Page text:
Mexican director Guillermo del Toro has made a meteoric but unexpected rise to fame in the past few years. He quietly built up a fanbase and honed his writing and directing chops with his own unique take on the horror genre, creating pictures that felt more akin to a Grimm fairytale than the 1970's slasher movies.
After a series of comic book movies (predating the rise of the Marvel Cinematic Universe) and six Academy Award Nominations and three wins for Pan's Labyrinth, del Toro's stock was on the way up. But his ascension to international fame and the amount of success he's garnered, including last year's Academy Award for Best Director and Best Picture, could not have been more delightfully unpredictable.
Guillermo del Toro has a distinct style with particular themes pervading his filmography. He loves monsters, stemming from a lifetime of adoring classics like The Creature From The Black Lagoon. He is fascinated by ghosts, and the interplay with the undead and the living realm. The apparitions may be frightening, but are not his films' villains.
The real monsters in his films are usually mankind; driven by malice and a lust for power, and often working at the expense of young children. His career trajectory and blatant love of the cinema have led to one of the most successful and unique filmmakers working today.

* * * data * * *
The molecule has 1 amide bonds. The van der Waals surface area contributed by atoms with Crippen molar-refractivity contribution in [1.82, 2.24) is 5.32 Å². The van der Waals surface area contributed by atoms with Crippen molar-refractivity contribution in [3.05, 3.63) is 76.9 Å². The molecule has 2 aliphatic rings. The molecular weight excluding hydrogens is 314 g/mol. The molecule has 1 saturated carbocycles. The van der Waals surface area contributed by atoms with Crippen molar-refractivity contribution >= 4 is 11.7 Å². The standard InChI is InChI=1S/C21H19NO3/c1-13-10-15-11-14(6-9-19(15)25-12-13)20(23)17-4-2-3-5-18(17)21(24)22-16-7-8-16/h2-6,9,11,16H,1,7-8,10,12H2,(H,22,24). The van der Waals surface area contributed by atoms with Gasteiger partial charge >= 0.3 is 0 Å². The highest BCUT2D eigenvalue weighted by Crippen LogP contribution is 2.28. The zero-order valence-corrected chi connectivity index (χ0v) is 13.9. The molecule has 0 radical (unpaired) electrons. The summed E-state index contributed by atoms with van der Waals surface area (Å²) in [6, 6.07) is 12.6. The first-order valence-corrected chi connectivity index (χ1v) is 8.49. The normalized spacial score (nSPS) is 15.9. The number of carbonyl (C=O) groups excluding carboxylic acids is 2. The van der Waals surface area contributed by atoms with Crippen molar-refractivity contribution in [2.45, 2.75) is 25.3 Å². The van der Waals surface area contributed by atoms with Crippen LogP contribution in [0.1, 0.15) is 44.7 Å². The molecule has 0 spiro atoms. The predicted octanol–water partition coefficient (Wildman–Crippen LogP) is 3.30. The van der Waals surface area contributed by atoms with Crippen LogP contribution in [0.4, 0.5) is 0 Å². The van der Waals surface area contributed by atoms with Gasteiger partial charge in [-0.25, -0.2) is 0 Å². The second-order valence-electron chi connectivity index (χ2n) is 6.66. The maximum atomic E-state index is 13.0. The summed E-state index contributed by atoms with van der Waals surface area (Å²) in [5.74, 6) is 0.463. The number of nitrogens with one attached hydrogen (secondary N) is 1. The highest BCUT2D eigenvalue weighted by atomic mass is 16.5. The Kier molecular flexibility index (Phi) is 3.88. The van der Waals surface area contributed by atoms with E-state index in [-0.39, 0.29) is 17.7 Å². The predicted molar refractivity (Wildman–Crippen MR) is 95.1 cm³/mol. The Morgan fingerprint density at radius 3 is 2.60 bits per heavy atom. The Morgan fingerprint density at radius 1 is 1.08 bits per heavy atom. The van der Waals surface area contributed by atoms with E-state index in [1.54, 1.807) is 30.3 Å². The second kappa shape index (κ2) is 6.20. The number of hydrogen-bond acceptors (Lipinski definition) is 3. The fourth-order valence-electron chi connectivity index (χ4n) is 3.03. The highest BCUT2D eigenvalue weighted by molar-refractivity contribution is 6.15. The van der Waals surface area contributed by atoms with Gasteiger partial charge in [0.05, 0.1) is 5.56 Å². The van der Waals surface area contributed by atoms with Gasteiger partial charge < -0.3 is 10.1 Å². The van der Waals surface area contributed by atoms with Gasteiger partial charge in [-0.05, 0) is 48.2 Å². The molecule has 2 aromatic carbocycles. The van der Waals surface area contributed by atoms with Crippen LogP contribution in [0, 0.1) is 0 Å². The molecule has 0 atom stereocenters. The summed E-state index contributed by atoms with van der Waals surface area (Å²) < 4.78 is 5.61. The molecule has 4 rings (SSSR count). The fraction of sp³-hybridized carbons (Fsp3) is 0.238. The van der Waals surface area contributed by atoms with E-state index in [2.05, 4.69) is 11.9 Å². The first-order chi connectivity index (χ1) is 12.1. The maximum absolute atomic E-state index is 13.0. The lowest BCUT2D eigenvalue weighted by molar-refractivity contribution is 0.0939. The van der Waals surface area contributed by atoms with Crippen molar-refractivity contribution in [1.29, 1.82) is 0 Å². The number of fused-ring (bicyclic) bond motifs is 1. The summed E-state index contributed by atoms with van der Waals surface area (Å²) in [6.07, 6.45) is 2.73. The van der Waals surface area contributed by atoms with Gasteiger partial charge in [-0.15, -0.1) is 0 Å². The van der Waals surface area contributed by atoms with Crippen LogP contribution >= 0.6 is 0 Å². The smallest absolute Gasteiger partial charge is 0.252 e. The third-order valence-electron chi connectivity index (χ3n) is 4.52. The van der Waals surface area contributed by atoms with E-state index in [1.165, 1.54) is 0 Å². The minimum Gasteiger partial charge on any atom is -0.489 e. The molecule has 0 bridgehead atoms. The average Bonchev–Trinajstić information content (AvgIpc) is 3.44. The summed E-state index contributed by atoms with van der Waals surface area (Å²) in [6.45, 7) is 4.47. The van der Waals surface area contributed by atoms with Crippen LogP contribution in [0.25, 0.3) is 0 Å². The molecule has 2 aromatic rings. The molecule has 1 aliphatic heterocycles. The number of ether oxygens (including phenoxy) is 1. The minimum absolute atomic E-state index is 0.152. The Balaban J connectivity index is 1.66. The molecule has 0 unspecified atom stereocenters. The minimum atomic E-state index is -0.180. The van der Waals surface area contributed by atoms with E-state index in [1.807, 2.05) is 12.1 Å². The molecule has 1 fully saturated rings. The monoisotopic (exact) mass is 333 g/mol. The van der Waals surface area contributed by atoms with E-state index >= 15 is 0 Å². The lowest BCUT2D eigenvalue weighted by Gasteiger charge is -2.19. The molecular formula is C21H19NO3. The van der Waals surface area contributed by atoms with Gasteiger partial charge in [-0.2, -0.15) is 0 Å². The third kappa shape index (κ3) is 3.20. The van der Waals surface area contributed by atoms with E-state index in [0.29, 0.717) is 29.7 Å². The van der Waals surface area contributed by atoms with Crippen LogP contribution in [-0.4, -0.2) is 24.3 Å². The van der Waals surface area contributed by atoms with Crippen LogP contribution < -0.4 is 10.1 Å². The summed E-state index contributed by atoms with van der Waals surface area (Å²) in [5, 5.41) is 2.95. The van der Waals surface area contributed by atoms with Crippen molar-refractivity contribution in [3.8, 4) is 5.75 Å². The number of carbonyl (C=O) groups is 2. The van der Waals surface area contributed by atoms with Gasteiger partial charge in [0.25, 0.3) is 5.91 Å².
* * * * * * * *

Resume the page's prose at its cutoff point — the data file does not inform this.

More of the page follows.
Del Toro's second film, and his debut outside of his native country of Mexico, fits well into his filmography on a surface glance. It is another of many monster monsters, though less visually inventive than those seen in his more successful films. Its visual style is dark, with the travels through the sewers giving it a damp feeling. The criminally underrated Mira Sorvino stars, and is the first of many leading female protagonists of del Toro's movies.
On paper, Mimic sounds so interesting. Mankind meddles with nature and gets its comeuppance in a Twilight Zone fashion as violence erupts from its very creation. But the execution is clunky, with a trite family-planning metaphor used to parallel the creation of the genetically engineered "Judas breed" creatures. The movie also treads familiar ground with the released mutated cockroaches supposedly only being female and unable to breed; like Jurassic Park, life finds a way.
Mimic was plagued by production and post-production issues, and del Toro was unhappy with the completed product. Though a director's cut was subsequently released, the film still feels like a director getting his bearings and experimenting rather than a fun cinematic experience.